You have now signed the Contract and possibly handed over a deposit. Usually it is at this stage that the Contract is “exchanged” with a counterpart Contract signed by the seller.
It is at the time of exchange that the Contract is effectively “entered into” and you became bound, with the deal contemplated by the Contract to be completed sometime later, usually weeks later, when title to all property sold is transferred from the seller to the purchaser and the balance of the purchase price is paid by the purchaser to the seller.
But… what happens now if you decide that you no longer want to complete the deal?
Unless you have a right to get out of the contract (rescind it), you will be exposed to having to compensate the seller for the seller’s loss.
What could the seller’s loss be?
The seller’s loss could be compensation sufficient to put the seller in the same position as the seller would have been in had you not breached the contract by failing to complete the purchase. At its worst, this would require you to compensate the seller by paying the purchase price in any event.
However, it’s not that simple for the seller. The seller has an obligation to mitigate its loss notwithstanding your rescission of the contract. Generally in the case of sales of business, that requires the seller to act reasonably in promoting, negotiating and entering into a subsequent contract to sell the business… But at some point you should expect to receive a claim for compensation from the seller.
If you receive such a claim, it may well be an ambit claim and capable of being reduced through negotiation. It’s important to ensure you close this deal properly, to ensure you remove any “sting from the tail”.
If you do a deal with the Seller, we recommend you have it evidenced in a deed of release
If you ever find yourself in this situation, and are fortunate enough to be able to reach agreement with the seller as to the amount of compensation, be careful to not simply handover a cheque in payment of the compensation without the receipt of the compensation being accepted in full and final settlement of all of the Seller’s rights in relation to the contract. If you fail to do this, the seller may be able to come back and make a further claim for compensation at some later time.
The best way to prevent this occurring is by having your agreement with the seller embodied in a properly drafted and effective deed of release, which deed can be your “Exhibit A” should it be required if the seller seeks to come back and make a further claim for compensation at some later time.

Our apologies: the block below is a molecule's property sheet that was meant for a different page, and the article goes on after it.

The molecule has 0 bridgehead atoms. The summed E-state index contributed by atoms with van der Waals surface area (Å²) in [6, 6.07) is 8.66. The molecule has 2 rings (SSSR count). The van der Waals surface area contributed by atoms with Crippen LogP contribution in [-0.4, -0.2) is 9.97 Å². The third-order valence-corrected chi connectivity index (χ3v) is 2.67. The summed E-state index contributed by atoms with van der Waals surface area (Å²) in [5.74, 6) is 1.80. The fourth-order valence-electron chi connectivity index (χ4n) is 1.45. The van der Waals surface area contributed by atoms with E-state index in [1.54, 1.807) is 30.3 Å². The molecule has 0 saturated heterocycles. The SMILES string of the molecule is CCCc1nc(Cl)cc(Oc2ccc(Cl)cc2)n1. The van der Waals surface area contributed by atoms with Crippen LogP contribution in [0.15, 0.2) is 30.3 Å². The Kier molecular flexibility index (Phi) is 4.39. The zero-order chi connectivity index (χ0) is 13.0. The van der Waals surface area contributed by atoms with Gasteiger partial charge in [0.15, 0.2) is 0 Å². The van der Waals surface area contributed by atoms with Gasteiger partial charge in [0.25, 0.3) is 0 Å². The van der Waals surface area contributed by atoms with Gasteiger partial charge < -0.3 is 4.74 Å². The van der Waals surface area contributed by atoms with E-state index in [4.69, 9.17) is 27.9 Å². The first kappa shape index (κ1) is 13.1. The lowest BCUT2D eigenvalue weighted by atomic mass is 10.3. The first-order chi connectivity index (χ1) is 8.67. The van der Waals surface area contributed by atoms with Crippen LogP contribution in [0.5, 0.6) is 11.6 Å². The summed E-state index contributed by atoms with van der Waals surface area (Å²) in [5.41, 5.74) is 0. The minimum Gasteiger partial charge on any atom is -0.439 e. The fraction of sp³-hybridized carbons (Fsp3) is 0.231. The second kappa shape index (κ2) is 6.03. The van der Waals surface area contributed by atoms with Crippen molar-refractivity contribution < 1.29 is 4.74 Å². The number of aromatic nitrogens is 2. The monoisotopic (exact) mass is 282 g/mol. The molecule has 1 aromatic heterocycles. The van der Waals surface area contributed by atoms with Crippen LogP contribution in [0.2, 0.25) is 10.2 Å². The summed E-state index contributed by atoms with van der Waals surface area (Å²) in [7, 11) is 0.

What commonly are the rights and obligations of the parties to a sale of business?
In NSW most sales of small and medium businesses are effected in accord with the NSW Law Society “Contract for the Sale of Business”.
That Contract provides a purchaser with a right to rescind, without penalty, “… if the Contract expressly gives a party a right to rescind”.
In the standard contract, without amendment, typically this right would only eventuate if the seller was unable to deliver up to the purchaser on completion all or part of the property and assets used by the seller to operate the business.
How should a buyer protect him or herself from other eventualities?
However, there are many things that you may require to occur before you are agreeable to completing a purchase of a business. Such things as:
you securing finance to be used to complete the purchase and provide an initial reserve of cash;
you being able to enter into a lease of the business’s premises with the landlord;
the parties to material contracts with the seller agreeing to the transfer the benefit of those contracts to you; and,
the seller providing you with training prior to the completion date, but to name a few.
To properly protect you as a purchaser, it is important that the Contract is worded such that you have the right to rescind when something you expect to occur, such as any one or more of those matters referred to above, do not occur.
Some tips to help you avoid this situation and cure it if it occurs
To avoid this situation arising it is important that prior to you entering into negotiations with the seller that you have the best possible understanding of the business you’re taking on and all its pitfalls, benefits and potential.
Having satisfied yourself of the above, you should then enter into negotiations with the seller on an “in principle and subject to contract” basis. Thereafter, and once the first draft of the contract for sale of business is received by you, you can obtain legal advice and amendments to the contract may be negotiated with a view to having the contract amended to serve your purposes better.